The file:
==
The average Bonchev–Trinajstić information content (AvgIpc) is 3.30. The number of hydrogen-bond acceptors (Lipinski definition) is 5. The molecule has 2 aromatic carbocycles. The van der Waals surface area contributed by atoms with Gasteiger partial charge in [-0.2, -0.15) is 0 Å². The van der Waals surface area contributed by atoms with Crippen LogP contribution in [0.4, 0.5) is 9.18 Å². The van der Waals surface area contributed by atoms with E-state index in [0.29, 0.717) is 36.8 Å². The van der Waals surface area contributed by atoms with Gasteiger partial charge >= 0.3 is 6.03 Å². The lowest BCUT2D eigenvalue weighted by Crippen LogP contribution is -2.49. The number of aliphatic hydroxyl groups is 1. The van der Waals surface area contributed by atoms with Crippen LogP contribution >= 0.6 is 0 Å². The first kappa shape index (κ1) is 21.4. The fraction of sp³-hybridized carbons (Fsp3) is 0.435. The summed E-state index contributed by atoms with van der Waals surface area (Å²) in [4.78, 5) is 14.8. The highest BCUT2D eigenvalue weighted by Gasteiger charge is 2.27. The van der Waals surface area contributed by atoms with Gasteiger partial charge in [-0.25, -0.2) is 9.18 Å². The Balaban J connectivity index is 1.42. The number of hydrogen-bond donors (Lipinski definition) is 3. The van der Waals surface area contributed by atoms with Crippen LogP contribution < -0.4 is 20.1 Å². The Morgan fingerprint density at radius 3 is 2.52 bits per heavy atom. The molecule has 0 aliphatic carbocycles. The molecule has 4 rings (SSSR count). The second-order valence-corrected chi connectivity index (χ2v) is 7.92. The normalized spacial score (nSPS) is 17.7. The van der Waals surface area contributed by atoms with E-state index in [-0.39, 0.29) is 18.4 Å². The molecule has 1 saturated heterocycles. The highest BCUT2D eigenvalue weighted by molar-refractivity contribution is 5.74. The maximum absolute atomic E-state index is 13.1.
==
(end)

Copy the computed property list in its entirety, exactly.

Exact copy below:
The average Bonchev–Trinajstić information content (AvgIpc) is 3.30. The number of hydrogen-bond acceptors (Lipinski definition) is 5. The molecule has 2 aromatic carbocycles. The van der Waals surface area contributed by atoms with Gasteiger partial charge in [-0.2, -0.15) is 0 Å². The van der Waals surface area contributed by atoms with Crippen LogP contribution in [0.4, 0.5) is 9.18 Å². The van der Waals surface area contributed by atoms with E-state index in [0.29, 0.717) is 36.8 Å². The van der Waals surface area contributed by atoms with Gasteiger partial charge >= 0.3 is 6.03 Å². The lowest BCUT2D eigenvalue weighted by Crippen LogP contribution is -2.49. The number of aliphatic hydroxyl groups is 1. The van der Waals surface area contributed by atoms with Crippen LogP contribution >= 0.6 is 0 Å². The first kappa shape index (κ1) is 21.4. The fraction of sp³-hybridized carbons (Fsp3) is 0.435. The summed E-state index contributed by atoms with van der Waals surface area (Å²) in [4.78, 5) is 14.8. The highest BCUT2D eigenvalue weighted by Gasteiger charge is 2.27. The van der Waals surface area contributed by atoms with Gasteiger partial charge in [-0.25, -0.2) is 9.18 Å². The Balaban J connectivity index is 1.42. The number of hydrogen-bond donors (Lipinski definition) is 3. The van der Waals surface area contributed by atoms with Crippen LogP contribution < -0.4 is 20.1 Å². The Morgan fingerprint density at radius 3 is 2.52 bits per heavy atom. The molecule has 0 aliphatic carbocycles. The molecule has 4 rings (SSSR count). The second-order valence-corrected chi connectivity index (χ2v) is 7.92. The normalized spacial score (nSPS) is 17.7. The van der Waals surface area contributed by atoms with E-state index in [-0.39, 0.29) is 18.4 Å². The molecule has 1 saturated heterocycles. The highest BCUT2D eigenvalue weighted by molar-refractivity contribution is 5.74. The maximum absolute atomic E-state index is 13.1.